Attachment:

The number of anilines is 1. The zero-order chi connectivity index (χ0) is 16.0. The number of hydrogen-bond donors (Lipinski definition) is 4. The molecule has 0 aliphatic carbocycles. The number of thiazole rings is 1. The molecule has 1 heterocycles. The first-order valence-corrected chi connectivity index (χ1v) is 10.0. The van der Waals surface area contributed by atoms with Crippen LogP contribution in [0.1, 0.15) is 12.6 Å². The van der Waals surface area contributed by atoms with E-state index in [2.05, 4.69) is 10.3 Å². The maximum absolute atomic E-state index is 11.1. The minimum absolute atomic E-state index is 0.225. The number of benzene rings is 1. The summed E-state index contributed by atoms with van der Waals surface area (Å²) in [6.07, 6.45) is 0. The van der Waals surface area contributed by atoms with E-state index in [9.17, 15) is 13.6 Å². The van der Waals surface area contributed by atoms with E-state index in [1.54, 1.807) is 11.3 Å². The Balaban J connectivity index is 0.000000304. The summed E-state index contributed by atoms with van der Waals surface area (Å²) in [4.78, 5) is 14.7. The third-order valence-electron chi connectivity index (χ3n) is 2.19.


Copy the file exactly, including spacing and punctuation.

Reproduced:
The number of anilines is 1. The zero-order chi connectivity index (χ0) is 16.0. The number of hydrogen-bond donors (Lipinski definition) is 4. The molecule has 0 aliphatic carbocycles. The number of thiazole rings is 1. The molecule has 1 heterocycles. The first-order valence-corrected chi connectivity index (χ1v) is 10.0. The van der Waals surface area contributed by atoms with Crippen LogP contribution in [0.1, 0.15) is 12.6 Å². The van der Waals surface area contributed by atoms with E-state index in [2.05, 4.69) is 10.3 Å². The maximum absolute atomic E-state index is 11.1. The minimum absolute atomic E-state index is 0.225. The number of benzene rings is 1. The summed E-state index contributed by atoms with van der Waals surface area (Å²) in [6.07, 6.45) is 0. The van der Waals surface area contributed by atoms with E-state index in [9.17, 15) is 13.6 Å². The van der Waals surface area contributed by atoms with E-state index in [1.54, 1.807) is 11.3 Å². The Balaban J connectivity index is 0.000000304. The summed E-state index contributed by atoms with van der Waals surface area (Å²) in [4.78, 5) is 14.7. The third-order valence-electron chi connectivity index (χ3n) is 2.19.